What’s News, Breaking: Wednesday, June 28, 2023
MTA SLAMMED IN COURT FOR AGGRESSIVELY FINING THOUSANDS OF RIDERS
CITYWIDE — A federal court granted preliminary approval of a settlement in a class action lawsuit charging the NYC Transit Authority, an arm of the MTA, with aggressively going after thousands of riders for alleged debts in violation of their rights. Under the agency’s prior procedures, New Yorkers often could not obtain copies of tickets or documents concerning their alleged violations, and were judged guilty by default if they did not make the hearing. The agency also allegedly concealed its criteria for vacating default judgments, leaving people — especially the poor, homeless and people of color — in the dark about how to challenge tax refund seizures. The settlement can be found on the New Economy Project website or by calling the National Center for Law and Economic Justice at 212-633-6967 or New Economy Project at 212-680-5100.
“The MTA had no right to take my tax refunds without giving me a chance to defend myself,” David Evans, a homeless, disabled, Black Marine Corps veteran and named plaintiff in the lawsuit, told New Economy Project.
TWO BROOKLYN ORGS RECEIVE NYS TECH TRAINING GRANTS
BROOKLYN — Two Brooklyn organizations have been awarded grants through the state’s Workforce Development Capital and Pay for Performance grant programs, Governor Kathy Hochul announced on Wednesday. St. Nicks Alliance was granted $700,000, which it will use in partnership with the General Assembly to expand its programs offering Data Analytics Tech Training to un- and under-employed Brooklyn residents. Math, Engineering, and Science Academy (MESA) Charter High School was awarded $667,790, which will go towards developing a 15-week training program in digital marketing to equip participants with the skills needed to start careers in web development, graphic design, marketing data analytics and technical growth marketing.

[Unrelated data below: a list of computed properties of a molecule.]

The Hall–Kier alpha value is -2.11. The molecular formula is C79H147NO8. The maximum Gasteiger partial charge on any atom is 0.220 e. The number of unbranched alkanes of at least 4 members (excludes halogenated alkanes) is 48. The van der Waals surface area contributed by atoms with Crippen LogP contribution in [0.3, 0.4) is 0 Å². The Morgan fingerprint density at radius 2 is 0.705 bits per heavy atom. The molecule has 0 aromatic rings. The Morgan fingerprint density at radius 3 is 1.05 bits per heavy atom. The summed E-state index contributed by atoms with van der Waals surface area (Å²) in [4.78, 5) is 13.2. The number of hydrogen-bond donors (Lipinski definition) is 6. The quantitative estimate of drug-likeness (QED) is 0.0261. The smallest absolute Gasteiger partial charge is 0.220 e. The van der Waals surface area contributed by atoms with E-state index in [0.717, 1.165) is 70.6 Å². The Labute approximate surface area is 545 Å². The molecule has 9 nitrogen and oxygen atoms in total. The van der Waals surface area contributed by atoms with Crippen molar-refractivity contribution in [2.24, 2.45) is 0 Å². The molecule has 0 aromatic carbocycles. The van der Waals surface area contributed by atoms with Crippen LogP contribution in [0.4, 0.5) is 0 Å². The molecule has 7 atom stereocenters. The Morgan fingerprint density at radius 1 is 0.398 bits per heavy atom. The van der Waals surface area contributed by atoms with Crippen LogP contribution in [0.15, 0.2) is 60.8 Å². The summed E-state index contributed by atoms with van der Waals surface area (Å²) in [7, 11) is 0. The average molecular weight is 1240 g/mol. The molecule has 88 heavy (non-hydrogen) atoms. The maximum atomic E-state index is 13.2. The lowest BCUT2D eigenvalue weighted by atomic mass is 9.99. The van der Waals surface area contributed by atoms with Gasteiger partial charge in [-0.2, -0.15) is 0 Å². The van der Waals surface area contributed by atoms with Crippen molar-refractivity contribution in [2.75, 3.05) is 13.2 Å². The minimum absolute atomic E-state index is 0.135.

This is the third round of NYS workforce development grants; this round supports 17 projects across the state. The funds “will help New Yorkers acquire the skills they need to succeed in today’s economy, while supporting employer-driven, high-skilled training programs,” Hochul said in a statement.
WORKSHOP OFFERED ON GRANT OPPORTUNITIES FROM INFLATION REDUCTION ACT
WILLIAMSBURG — Grant opportunities from the Inflation Reduction Act and the Bipartisan Infrastructure Law are the topic of a workshop that Rep. Nydia M. Velázquez (D-07) will hold for constituents in tandem with the Environmental Protection Agency and state officials. The meeting, on Thursday, June 29, 4 p.m., at El Puente in Williamsburg and virtually, will include a special announcement from the EPA. The Inflation Reduction Act, which President Joe Biden signed into law last August, provides for $370 billion in investments to reduce energy costs for families and small businesses, and accelerates private investment in clean energy solutions in every sector of the economy.
This law also offers bonus credits for projects that are located in economically distressed communities or traditional energy communities.
COMMERCIAL FOOD TRASH BECOMES FOCUS OF NEXT CITY V. RATS BATTLE
All food-related businesses will be required to place their trash in secure containers, one aspect of a rule aimed at getting full trash bags from city sidewalks where they become meals for rats. Mayor Eric Adams’ administration has established this rule as part of its “Get Stuff Clean” campaign as it launches the next two phases in reducing the rat population The administration is also starting a rulemaking process on a proposal to expand containerization requirements to all chain businesses with five or more locations within the city.